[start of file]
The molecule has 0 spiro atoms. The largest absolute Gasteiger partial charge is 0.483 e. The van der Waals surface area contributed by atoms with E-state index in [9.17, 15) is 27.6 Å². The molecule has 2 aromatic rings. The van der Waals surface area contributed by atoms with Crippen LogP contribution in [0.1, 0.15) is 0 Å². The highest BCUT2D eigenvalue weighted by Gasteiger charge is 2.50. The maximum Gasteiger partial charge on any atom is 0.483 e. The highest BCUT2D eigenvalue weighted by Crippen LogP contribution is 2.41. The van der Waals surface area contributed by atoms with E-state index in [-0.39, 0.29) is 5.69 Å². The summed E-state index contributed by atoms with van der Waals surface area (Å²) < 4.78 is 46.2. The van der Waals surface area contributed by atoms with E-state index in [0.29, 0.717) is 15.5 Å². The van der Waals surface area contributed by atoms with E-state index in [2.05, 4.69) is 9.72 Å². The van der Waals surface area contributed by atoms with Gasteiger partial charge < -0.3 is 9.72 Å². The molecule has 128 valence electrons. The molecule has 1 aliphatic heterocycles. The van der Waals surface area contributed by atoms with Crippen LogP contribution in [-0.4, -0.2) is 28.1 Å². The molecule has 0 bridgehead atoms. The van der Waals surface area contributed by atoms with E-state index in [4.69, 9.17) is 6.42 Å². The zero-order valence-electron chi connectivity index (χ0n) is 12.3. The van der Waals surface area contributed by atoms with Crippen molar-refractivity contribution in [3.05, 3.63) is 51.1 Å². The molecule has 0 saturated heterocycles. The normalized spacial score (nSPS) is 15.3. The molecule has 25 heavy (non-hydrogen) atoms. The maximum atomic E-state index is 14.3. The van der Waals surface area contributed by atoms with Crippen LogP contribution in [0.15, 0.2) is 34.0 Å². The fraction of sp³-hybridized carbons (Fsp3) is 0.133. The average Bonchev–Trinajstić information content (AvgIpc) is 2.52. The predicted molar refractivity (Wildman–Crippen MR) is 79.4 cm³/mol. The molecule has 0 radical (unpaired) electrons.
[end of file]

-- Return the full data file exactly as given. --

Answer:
The molecule has 0 spiro atoms. The largest absolute Gasteiger partial charge is 0.483 e. The van der Waals surface area contributed by atoms with E-state index in [9.17, 15) is 27.6 Å². The molecule has 2 aromatic rings. The van der Waals surface area contributed by atoms with Crippen LogP contribution in [0.1, 0.15) is 0 Å². The highest BCUT2D eigenvalue weighted by Gasteiger charge is 2.50. The maximum Gasteiger partial charge on any atom is 0.483 e. The highest BCUT2D eigenvalue weighted by Crippen LogP contribution is 2.41. The van der Waals surface area contributed by atoms with E-state index in [-0.39, 0.29) is 5.69 Å². The summed E-state index contributed by atoms with van der Waals surface area (Å²) < 4.78 is 46.2. The van der Waals surface area contributed by atoms with E-state index in [0.29, 0.717) is 15.5 Å². The van der Waals surface area contributed by atoms with E-state index in [2.05, 4.69) is 9.72 Å². The van der Waals surface area contributed by atoms with Gasteiger partial charge < -0.3 is 9.72 Å². The molecule has 128 valence electrons. The molecule has 1 aliphatic heterocycles. The van der Waals surface area contributed by atoms with Crippen LogP contribution in [-0.4, -0.2) is 28.1 Å². The molecule has 0 bridgehead atoms. The van der Waals surface area contributed by atoms with E-state index in [4.69, 9.17) is 6.42 Å². The zero-order valence-electron chi connectivity index (χ0n) is 12.3. The van der Waals surface area contributed by atoms with Crippen molar-refractivity contribution in [3.05, 3.63) is 51.1 Å². The molecule has 0 saturated heterocycles. The normalized spacial score (nSPS) is 15.3. The molecule has 25 heavy (non-hydrogen) atoms. The maximum atomic E-state index is 14.3. The van der Waals surface area contributed by atoms with Crippen LogP contribution in [0.15, 0.2) is 34.0 Å². The fraction of sp³-hybridized carbons (Fsp3) is 0.133. The average Bonchev–Trinajstić information content (AvgIpc) is 2.52. The predicted molar refractivity (Wildman–Crippen MR) is 79.4 cm³/mol. The molecule has 0 radical (unpaired) electrons.